Many soups have high salt levels, survey warns

Many supposedly healthy soup products from high street chains and supermarkets contain high levels of salt that increase the risk of a stroke or heart attack, a survey warns today.

The health organisation Consensus Action on Salt and Health (Cash) analysed 575 ready-to-eat ranges and identified unhealthy amounts in household name brands including Batchelors and Heinz.

Soup is seen as a healthy light meal or snack alternative, but 99% of those surveyed contain more salt per portion than a packet of crisps.

Adults are advised to eat no more than 6g of salt a day, yet 10 products from EAT, a national chain of 98 sandwich shops, contained more than this. Its "very big" Thai green chicken curry soup has 8.07g in a 907g serving – as much as almost three McDonald's Big Macs and fries.

Across all the 575 products from different brands, although there has been an overall 17% reduction in salt levels since a similar survey three years ago, a quarter of products still fail to meet the Food Standard Agency's 2010 target of 0.6g salt per 100g. High levels of salt are linked to high blood pressure, which increases the risk of heart disease and stroke.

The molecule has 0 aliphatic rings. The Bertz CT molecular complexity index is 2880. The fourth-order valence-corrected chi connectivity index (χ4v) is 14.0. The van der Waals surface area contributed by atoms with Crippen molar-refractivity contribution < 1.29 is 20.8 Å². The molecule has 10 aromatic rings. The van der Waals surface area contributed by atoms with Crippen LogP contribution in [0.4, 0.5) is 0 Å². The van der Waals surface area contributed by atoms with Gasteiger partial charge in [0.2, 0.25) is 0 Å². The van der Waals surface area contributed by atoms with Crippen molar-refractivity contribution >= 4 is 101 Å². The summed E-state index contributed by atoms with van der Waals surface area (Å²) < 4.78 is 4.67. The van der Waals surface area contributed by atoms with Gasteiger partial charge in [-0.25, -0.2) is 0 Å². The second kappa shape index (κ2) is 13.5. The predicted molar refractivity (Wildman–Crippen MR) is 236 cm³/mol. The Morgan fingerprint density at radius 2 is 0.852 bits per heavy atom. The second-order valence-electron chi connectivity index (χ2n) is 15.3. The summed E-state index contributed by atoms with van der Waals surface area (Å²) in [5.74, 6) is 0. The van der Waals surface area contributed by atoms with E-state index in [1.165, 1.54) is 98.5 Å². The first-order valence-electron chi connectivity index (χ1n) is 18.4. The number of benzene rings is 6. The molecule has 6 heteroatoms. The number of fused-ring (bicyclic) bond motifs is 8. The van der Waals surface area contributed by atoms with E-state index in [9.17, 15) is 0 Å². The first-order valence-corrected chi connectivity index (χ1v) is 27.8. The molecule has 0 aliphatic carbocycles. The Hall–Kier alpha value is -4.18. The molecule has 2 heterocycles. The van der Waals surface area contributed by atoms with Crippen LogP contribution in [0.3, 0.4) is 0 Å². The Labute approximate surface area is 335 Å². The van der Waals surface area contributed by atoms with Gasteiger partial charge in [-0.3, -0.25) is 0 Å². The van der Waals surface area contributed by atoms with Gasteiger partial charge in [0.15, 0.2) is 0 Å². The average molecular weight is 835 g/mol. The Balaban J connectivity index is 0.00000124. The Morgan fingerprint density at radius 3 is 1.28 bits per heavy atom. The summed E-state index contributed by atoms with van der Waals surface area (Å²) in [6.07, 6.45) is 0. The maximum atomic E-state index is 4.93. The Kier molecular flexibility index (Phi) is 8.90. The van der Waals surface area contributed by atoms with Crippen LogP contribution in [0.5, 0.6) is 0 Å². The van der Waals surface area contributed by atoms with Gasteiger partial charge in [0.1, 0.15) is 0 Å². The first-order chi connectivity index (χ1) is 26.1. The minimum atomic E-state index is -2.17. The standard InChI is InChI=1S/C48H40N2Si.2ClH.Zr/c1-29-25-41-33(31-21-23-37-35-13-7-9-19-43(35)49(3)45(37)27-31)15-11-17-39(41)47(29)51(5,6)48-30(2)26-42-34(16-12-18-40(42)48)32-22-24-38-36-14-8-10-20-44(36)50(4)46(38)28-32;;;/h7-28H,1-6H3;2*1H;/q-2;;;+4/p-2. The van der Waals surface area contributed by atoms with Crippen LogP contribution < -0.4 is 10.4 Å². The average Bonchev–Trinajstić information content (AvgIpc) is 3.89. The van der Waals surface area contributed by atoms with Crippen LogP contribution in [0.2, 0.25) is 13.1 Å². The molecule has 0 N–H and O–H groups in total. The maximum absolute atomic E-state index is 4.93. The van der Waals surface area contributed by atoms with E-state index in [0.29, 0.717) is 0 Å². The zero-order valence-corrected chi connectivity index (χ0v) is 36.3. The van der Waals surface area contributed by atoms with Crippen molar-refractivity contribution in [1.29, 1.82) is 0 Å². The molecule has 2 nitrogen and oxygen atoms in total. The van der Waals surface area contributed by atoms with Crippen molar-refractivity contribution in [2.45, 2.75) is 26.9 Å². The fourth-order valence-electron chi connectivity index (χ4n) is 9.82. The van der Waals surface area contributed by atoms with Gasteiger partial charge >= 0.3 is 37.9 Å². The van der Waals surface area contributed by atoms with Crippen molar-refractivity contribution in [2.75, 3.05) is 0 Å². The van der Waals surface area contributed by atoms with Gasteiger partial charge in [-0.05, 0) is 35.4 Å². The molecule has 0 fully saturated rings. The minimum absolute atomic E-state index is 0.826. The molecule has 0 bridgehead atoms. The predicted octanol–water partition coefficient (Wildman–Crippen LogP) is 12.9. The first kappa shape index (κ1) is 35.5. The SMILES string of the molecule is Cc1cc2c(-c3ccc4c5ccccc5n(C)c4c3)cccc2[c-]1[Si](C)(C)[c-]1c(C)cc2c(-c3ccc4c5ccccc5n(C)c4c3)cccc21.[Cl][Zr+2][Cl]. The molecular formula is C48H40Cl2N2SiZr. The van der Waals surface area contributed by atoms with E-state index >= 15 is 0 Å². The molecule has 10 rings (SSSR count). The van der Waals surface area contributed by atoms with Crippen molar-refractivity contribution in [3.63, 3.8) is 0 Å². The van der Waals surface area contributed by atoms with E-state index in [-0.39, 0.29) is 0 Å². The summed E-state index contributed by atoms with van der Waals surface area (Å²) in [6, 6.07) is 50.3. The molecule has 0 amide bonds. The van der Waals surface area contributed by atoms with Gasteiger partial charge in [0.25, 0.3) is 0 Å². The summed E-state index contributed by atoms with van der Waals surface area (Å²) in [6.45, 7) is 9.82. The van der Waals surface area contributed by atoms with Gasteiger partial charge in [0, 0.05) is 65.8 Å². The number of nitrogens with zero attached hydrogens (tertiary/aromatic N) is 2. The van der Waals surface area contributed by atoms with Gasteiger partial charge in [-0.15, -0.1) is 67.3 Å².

The highest regular-sized high street takeaway soup found was the Caffe Nero organic carrot and coriander at 3.6g per portion, over three and a half times more salty than the lowest, a Malaysian chicken soup from Pret a Manger at 1g.

Batchelors Soupfulls classic beef and vegetable had 3g per 400g portion and Heinz Taste of Home Lancashire lamb hotpot 2.6g per 430g portion.

Katharine Jenner, a Cash nutritionist, said: "This survey shows huge amounts of salt can be hidden in seemingly healthy choices such as soup."

Professor Graham MacGregor, Cash chairman, said: "It is the very high levels of salt that are put in our food that leads to thousands of unnecessary stroke and heart deaths. Furthermore, there is increasing evidence that salt intake is linked to stomach cancer, osteoporosis, obesity and kidney stones and kidney disease."

Thanks to guardian.co.uk who have provided this article. View the original here.